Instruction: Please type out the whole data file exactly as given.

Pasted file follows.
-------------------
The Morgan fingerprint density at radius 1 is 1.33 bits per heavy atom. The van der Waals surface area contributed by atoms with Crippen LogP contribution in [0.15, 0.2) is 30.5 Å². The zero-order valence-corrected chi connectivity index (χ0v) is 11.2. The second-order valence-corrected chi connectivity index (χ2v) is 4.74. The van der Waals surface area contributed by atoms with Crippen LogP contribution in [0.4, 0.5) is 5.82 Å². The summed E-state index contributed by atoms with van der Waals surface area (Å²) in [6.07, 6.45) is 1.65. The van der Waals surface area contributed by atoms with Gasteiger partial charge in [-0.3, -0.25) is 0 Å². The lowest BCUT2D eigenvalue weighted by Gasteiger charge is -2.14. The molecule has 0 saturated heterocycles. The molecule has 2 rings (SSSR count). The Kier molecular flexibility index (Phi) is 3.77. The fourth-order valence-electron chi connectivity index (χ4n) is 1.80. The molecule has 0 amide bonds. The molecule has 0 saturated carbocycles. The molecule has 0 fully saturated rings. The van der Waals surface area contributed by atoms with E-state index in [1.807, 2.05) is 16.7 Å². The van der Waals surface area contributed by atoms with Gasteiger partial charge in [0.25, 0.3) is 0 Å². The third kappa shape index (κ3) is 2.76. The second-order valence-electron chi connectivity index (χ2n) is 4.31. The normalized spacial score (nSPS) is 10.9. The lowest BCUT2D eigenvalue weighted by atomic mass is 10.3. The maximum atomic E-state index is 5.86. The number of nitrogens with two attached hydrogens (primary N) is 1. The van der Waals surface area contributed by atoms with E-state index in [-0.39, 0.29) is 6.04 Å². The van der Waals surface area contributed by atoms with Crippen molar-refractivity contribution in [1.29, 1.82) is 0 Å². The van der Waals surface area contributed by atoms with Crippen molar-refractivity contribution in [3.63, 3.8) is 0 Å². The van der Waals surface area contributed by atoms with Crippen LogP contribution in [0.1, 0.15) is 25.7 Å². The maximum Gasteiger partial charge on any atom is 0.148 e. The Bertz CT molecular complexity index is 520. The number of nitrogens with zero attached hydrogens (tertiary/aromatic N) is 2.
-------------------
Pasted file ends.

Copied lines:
The Morgan fingerprint density at radius 1 is 1.33 bits per heavy atom. The van der Waals surface area contributed by atoms with Crippen LogP contribution in [0.15, 0.2) is 30.5 Å². The zero-order valence-corrected chi connectivity index (χ0v) is 11.2. The second-order valence-corrected chi connectivity index (χ2v) is 4.74. The van der Waals surface area contributed by atoms with Crippen LogP contribution in [0.4, 0.5) is 5.82 Å². The summed E-state index contributed by atoms with van der Waals surface area (Å²) in [6.07, 6.45) is 1.65. The van der Waals surface area contributed by atoms with Gasteiger partial charge in [-0.3, -0.25) is 0 Å². The lowest BCUT2D eigenvalue weighted by Gasteiger charge is -2.14. The molecule has 0 saturated heterocycles. The molecule has 2 rings (SSSR count). The Kier molecular flexibility index (Phi) is 3.77. The fourth-order valence-electron chi connectivity index (χ4n) is 1.80. The molecule has 0 amide bonds. The molecule has 0 saturated carbocycles. The molecule has 0 fully saturated rings. The van der Waals surface area contributed by atoms with E-state index in [1.807, 2.05) is 16.7 Å². The van der Waals surface area contributed by atoms with Gasteiger partial charge in [0.25, 0.3) is 0 Å². The third kappa shape index (κ3) is 2.76. The second-order valence-electron chi connectivity index (χ2n) is 4.31. The normalized spacial score (nSPS) is 10.9. The lowest BCUT2D eigenvalue weighted by atomic mass is 10.3. The maximum atomic E-state index is 5.86. The number of nitrogens with two attached hydrogens (primary N) is 1. The van der Waals surface area contributed by atoms with E-state index in [-0.39, 0.29) is 6.04 Å². The van der Waals surface area contributed by atoms with Crippen molar-refractivity contribution in [1.29, 1.82) is 0 Å². The van der Waals surface area contributed by atoms with Crippen molar-refractivity contribution in [3.63, 3.8) is 0 Å². The van der Waals surface area contributed by atoms with Crippen LogP contribution in [0.1, 0.15) is 25.7 Å². The maximum Gasteiger partial charge on any atom is 0.148 e. The Bertz CT molecular complexity index is 520. The number of nitrogens with zero attached hydrogens (tertiary/aromatic N) is 2.